Hollywood seems to be perpetually afraid of women. According the New York Film Academy’s Top 500 films, only 30.8% of speaking characters are women, with the average ratio of male to female actors being 2.25:1. The infographics released displaying these facts (and more) feel very disheartening.

Look at it this way: The Hunger Games: Catching Fire grossed $71 million on opening day, and is the highest grossing November release of all-time. Higher than Thor: the Dark World (which was also outsold by the female-led Disney film Frozen). Yet movie studios, especially DC Entertainment and Marvel Studios, are still afraid of female-led action movies.

Sure, superhero movies like The Avengers, Iron Man 3, The Dark Knight Rises, and Man of Steel all feature strong female characters, sometimes ultimately saving the hero themselves (see: Pepper Pots in IM3), but overall, the focus of the movies, the merchandising, and the posters is – “strong man saving the world while holding a pretty woman.”


Maybe it’s that Hollywood has been “burned” too many times. Catwoman was a box office flop, reviled by comic fans and moviegoers alike. Marvel consultant and Avengers director Joss Whedon has spoken on the subject many times, but his words feel hollow to me; as someone who has a fair amount of creative control over much the Marvel Cinematic Universe, Whedon seems to remain more vested in featuring characters he likes (Scarlet Witch and Quicksilver), than expanding the universe with classic female Avengers like Wasp, Captain Marvel (Monica or Carol), She-Hulk, or Mockingbird. I concede that Scarlet Witch and, to a lesser extent, Quicksilver are both significant Avengers, but the choice is baffling, considering the fact that Fox retains the right to the majority of Marvel’s mutants (and the term “mutants”), included Magneto, the father of Wanda and Pietro.

Worse still, Marvel Studios has no plans for female-led movies before 2017, according to president Kevin Feige, who says the studio is fully booked until 2017:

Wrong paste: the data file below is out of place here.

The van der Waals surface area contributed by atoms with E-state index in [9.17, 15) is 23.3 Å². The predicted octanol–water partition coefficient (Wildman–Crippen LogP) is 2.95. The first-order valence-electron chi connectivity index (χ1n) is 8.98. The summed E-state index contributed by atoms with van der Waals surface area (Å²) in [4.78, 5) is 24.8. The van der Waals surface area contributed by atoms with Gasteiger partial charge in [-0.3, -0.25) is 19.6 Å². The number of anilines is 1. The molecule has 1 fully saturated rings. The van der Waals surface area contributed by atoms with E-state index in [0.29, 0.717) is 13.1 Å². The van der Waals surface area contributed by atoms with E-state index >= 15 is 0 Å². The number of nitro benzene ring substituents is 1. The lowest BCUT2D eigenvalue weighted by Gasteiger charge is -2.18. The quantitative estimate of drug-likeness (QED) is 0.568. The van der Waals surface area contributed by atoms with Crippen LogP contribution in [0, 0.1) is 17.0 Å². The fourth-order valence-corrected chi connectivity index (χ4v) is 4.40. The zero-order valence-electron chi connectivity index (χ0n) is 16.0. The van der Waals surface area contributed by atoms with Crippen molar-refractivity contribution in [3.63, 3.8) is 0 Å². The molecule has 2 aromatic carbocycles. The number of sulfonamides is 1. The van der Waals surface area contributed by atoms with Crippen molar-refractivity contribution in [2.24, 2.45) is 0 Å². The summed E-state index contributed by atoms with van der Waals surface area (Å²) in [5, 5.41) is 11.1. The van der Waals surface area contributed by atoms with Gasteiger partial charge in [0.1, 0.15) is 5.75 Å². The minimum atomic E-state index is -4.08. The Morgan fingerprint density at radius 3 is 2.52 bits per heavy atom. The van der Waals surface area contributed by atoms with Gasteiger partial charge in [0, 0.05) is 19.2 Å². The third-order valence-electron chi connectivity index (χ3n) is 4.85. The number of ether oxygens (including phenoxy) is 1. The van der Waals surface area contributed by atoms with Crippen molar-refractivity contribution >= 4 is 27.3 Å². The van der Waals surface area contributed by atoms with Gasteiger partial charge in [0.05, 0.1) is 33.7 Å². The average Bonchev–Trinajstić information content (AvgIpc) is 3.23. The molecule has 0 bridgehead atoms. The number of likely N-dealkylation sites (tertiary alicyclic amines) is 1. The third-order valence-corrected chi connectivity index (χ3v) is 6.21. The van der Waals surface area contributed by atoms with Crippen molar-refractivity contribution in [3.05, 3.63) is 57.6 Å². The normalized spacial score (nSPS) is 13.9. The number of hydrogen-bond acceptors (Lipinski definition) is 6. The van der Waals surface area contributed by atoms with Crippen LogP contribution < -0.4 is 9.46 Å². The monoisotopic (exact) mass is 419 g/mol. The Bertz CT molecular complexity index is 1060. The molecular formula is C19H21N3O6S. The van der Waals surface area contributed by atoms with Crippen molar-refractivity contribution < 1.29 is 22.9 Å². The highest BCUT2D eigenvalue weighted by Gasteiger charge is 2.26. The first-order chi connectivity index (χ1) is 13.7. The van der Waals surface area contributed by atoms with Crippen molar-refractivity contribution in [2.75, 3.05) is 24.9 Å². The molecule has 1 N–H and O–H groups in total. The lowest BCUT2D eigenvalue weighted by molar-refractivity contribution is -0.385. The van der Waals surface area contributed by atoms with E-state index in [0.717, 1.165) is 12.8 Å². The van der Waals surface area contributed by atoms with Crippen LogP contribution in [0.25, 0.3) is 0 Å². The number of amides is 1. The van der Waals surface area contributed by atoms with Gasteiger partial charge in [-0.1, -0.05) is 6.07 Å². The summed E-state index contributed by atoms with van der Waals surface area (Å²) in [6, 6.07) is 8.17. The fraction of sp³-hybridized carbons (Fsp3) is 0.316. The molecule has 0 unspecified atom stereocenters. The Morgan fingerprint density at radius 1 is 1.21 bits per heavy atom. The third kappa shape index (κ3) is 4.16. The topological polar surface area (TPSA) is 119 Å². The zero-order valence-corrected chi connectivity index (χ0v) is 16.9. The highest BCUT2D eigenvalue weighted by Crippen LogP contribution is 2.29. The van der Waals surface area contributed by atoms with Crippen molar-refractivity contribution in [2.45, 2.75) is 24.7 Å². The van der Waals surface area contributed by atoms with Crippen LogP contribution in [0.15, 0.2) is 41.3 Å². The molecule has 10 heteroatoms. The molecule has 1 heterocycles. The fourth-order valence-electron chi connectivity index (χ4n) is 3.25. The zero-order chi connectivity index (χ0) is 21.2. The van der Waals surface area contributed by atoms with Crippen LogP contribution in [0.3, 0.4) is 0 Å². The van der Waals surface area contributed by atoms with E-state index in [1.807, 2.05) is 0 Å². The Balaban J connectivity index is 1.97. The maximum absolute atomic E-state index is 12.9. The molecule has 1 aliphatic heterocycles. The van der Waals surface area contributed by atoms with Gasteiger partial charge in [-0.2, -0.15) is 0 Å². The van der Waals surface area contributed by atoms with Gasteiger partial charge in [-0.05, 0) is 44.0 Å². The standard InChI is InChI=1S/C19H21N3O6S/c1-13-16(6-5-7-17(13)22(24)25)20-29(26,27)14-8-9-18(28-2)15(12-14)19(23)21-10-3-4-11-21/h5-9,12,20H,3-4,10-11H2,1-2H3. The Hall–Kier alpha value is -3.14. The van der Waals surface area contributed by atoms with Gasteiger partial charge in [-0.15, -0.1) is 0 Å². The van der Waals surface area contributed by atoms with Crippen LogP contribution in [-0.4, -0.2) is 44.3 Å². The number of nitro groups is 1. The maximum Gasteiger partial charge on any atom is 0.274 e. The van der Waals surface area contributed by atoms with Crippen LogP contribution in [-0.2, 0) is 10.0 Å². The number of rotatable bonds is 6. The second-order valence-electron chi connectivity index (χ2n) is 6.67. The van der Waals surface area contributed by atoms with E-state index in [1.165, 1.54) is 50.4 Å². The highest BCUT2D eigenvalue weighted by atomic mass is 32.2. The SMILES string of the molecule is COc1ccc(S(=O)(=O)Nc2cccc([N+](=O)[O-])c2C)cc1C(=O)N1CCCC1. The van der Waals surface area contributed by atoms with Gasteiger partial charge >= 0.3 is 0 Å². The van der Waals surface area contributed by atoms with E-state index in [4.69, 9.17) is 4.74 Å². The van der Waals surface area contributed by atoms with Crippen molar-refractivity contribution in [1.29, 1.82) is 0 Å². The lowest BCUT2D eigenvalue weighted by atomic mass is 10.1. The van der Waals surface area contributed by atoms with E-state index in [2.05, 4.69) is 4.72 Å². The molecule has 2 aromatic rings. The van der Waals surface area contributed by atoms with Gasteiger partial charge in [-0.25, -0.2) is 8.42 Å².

Frankly, you can look at what Jane Foster does in [Thor: The Dark World], look at Pepper Potts literally saving the day and defeating the bad guy in Iron Man 3, and I’d say we already have great female heroes that are showcased and play major roles in our universe now. Captain America: The Winter Soldier, as you will see, features Black Widow in her biggest role yet in any of our films. In terms of a solo stand-alone female hero, I’m not sure when that will be. We make two movies a year, we’ve planned through 2015 and we have some ideas of what we’re doing in 2016 and 2017, so we’ll see what happens.

Meanwhile, DC Entertainment just announced the casting for Wonder Woman earlier today via Variety, but the role, to be played by Gal Gadot, seems to only be a tag scene in Batman Vs Superman, which will likely lead into the upcoming Justice Leagumovie. DC has yet to announce any plans for a female-led movie or TV series, but has announced a movie and TV series for the Flash, as well as TV series for both Constantine and Hourman.

Our new Wonder Woman, Gal Gadot.

Our new Wonder Woman, Gal Gadot.

Film critic MaryAnn Johanson sums up the whole situation succinctly:

“The reason we’ve had so few movies about female superheroes is the same reason we get so few movies about women at all. Hollywood has decided that it is going to cater to the tastes of adolescent boys and young men, and it doesn’t believe that audience wants to see a movie about a female superhero (or any female protagonist).”

Beyond that, studios seem to assume that women don’t “like” superheroes or superhero movies. But that’s just not true. 48% of the opening night audience of Thor the Dark World were women. 61% of The Hunger Games: Catching Fire‘s opening weekend audience were female (and let’s face it, right now, Katniss is the closest we have to a starring superheroine). Women make up half, if not more, of the people actively viewing superhero movies. It doesn’t matter if they are going to see Tom Hiddleston, shirtless Henry Cavill, or ScarJo kicking butt: the fact is, they are going, spending money, and watching and enjoying the movies.

Hollywood needs to get their act together. There are small glimmers of hope, like the just announced release date of the Veronica Mars movie and Jessica Jones Netflix miniseries, but these are small. I want to see Captain Marvel and Wonder Woman on the big screen, or Stargirl and Misty Knight on the little screen. It would just be the icing on the cake if we could get that before 2017.


About Author

Ellie Hillis

Ellie Hillis is a Heroine Addict...which is to say she loves super heroines. A comic historian and an aspiring author, Ellie wrote her thesis on the endurance of superheroines in comics, and has been published in Capes, Cowls & Villains Foul and the Gallery of Evil, both published by Spectrum Games. When she's not reading, writing, or drawing comics, she's probably watching television comedies, making costumes, listening to nerdcore, or analyzing popular culture.